Former state employee finally gets justice

Mazyn "Mike" Barash says after 9/11, he became the target of repeated racial discrimination at work. After he filed a complaint with the Civil Rights Commission, SMART was ordered to pay him more than $330,000, but the company refused, filing several appeals. Now, SMART has to pay up. There are no more appeals and the money is due. $503,000 to be exact.

That check has been cut but will not be delivered until Barash signs a W-4 tax form which he will do early next week. SMART says they will not comment until that check is actually delivered, but when it is, this chapter in the Barash's life that has consumed them for over a decade, will be over. However, discrimination is something he will fight against for many years to come.

"Living this for that many years, you can't just turn around and walk away from it," said Mazyn Barash, former SMART mechanic.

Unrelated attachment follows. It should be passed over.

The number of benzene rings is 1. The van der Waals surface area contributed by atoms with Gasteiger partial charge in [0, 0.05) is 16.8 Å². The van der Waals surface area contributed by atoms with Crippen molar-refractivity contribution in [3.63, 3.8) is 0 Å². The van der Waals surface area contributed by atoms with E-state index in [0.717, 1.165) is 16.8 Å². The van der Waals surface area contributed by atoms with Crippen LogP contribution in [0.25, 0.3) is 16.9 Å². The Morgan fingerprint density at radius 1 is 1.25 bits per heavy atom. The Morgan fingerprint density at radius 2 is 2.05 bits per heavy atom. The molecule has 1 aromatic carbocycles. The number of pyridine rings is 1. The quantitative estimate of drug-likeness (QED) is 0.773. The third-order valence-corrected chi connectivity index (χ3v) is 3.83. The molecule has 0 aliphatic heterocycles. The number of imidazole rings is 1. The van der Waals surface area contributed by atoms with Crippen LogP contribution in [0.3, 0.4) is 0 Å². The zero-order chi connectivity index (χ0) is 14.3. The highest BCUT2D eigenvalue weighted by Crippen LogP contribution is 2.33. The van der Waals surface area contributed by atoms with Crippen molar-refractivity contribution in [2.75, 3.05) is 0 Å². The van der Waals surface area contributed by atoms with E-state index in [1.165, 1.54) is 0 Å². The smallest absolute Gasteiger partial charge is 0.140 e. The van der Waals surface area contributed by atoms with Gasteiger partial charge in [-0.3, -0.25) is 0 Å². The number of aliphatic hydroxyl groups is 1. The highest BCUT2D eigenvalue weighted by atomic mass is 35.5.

Mr. Barash is Chaldean and he's also every bit American.

"We've been here for a long time and now we have found that we have needs to at least listen and help people that think they are being discriminated against, especially now with Isis going on," said Barash. "There are just many reasons for people to hate people. I can't remove my features; I can't change the color of my skin; and I can't change the size of my nose. I have those features, everybody knows that I'm from somewhere else. You start thinking it's not going to happen to you, but then it does and it changes your life."

And even though this case has come to a conclusion, it has cost this family quite a bit.

"What we went through, nobody should ever have to go through, ever," said Annette Barash, Mazyn's wife. "He didn't deserve what happened and I'm proud of him, very proud of him." 
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